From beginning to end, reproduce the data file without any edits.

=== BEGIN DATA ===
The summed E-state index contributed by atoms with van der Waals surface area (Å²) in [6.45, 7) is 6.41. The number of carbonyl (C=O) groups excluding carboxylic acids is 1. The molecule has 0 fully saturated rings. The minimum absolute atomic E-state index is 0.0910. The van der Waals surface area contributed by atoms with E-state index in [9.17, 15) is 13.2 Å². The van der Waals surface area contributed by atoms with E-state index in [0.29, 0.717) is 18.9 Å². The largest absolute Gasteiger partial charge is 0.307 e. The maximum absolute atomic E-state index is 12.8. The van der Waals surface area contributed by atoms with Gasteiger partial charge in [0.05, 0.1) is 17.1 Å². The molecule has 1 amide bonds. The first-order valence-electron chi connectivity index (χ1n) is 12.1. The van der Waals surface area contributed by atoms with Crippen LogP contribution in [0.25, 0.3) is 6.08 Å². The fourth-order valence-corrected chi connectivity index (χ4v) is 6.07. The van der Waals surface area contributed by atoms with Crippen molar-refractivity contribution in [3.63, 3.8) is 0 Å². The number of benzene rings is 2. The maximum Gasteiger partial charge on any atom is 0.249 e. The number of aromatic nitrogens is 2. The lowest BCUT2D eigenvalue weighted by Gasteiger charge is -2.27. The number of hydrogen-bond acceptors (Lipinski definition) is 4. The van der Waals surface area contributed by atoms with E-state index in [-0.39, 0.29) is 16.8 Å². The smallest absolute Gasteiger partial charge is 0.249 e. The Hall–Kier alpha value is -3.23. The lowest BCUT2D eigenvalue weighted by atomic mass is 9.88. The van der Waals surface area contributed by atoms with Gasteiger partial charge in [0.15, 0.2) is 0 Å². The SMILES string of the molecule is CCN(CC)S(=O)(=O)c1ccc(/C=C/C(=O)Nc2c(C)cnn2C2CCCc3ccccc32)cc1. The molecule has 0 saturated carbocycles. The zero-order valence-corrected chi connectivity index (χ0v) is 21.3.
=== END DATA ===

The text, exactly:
The summed E-state index contributed by atoms with van der Waals surface area (Å²) in [6.45, 7) is 6.41. The number of carbonyl (C=O) groups excluding carboxylic acids is 1. The molecule has 0 fully saturated rings. The minimum absolute atomic E-state index is 0.0910. The van der Waals surface area contributed by atoms with E-state index in [9.17, 15) is 13.2 Å². The van der Waals surface area contributed by atoms with E-state index in [0.29, 0.717) is 18.9 Å². The largest absolute Gasteiger partial charge is 0.307 e. The maximum absolute atomic E-state index is 12.8. The van der Waals surface area contributed by atoms with Gasteiger partial charge in [0.05, 0.1) is 17.1 Å². The molecule has 1 amide bonds. The first-order valence-electron chi connectivity index (χ1n) is 12.1. The van der Waals surface area contributed by atoms with Crippen LogP contribution in [0.25, 0.3) is 6.08 Å². The fourth-order valence-corrected chi connectivity index (χ4v) is 6.07. The van der Waals surface area contributed by atoms with Crippen molar-refractivity contribution in [3.63, 3.8) is 0 Å². The number of benzene rings is 2. The maximum Gasteiger partial charge on any atom is 0.249 e. The number of aromatic nitrogens is 2. The lowest BCUT2D eigenvalue weighted by Gasteiger charge is -2.27. The number of hydrogen-bond acceptors (Lipinski definition) is 4. The van der Waals surface area contributed by atoms with E-state index in [-0.39, 0.29) is 16.8 Å². The smallest absolute Gasteiger partial charge is 0.249 e. The Hall–Kier alpha value is -3.23. The lowest BCUT2D eigenvalue weighted by atomic mass is 9.88. The van der Waals surface area contributed by atoms with Gasteiger partial charge in [0.15, 0.2) is 0 Å². The SMILES string of the molecule is CCN(CC)S(=O)(=O)c1ccc(/C=C/C(=O)Nc2c(C)cnn2C2CCCc3ccccc32)cc1. The molecule has 0 saturated carbocycles. The zero-order valence-corrected chi connectivity index (χ0v) is 21.3.